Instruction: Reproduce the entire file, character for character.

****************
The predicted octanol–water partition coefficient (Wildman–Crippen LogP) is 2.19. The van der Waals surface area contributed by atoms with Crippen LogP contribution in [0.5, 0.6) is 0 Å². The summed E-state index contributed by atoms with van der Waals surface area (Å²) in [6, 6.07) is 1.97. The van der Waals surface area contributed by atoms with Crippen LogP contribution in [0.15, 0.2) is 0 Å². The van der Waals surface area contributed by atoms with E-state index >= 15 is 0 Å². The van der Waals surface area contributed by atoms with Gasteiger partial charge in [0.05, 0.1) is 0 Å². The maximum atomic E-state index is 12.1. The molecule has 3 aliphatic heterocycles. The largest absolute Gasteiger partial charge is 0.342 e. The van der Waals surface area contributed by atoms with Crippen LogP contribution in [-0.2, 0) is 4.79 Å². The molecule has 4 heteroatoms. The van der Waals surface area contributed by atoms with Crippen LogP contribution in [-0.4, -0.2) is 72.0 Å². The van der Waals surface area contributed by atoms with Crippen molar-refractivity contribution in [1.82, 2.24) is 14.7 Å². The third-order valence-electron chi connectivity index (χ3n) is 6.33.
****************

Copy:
The predicted octanol–water partition coefficient (Wildman–Crippen LogP) is 2.19. The van der Waals surface area contributed by atoms with Crippen LogP contribution in [0.5, 0.6) is 0 Å². The summed E-state index contributed by atoms with van der Waals surface area (Å²) in [6, 6.07) is 1.97. The van der Waals surface area contributed by atoms with Crippen LogP contribution in [0.15, 0.2) is 0 Å². The van der Waals surface area contributed by atoms with E-state index >= 15 is 0 Å². The van der Waals surface area contributed by atoms with Gasteiger partial charge in [0.05, 0.1) is 0 Å². The maximum atomic E-state index is 12.1. The molecule has 3 aliphatic heterocycles. The largest absolute Gasteiger partial charge is 0.342 e. The van der Waals surface area contributed by atoms with Crippen LogP contribution in [-0.2, 0) is 4.79 Å². The molecule has 4 heteroatoms. The van der Waals surface area contributed by atoms with Crippen LogP contribution in [-0.4, -0.2) is 72.0 Å². The van der Waals surface area contributed by atoms with Crippen molar-refractivity contribution in [1.82, 2.24) is 14.7 Å². The third-order valence-electron chi connectivity index (χ3n) is 6.33.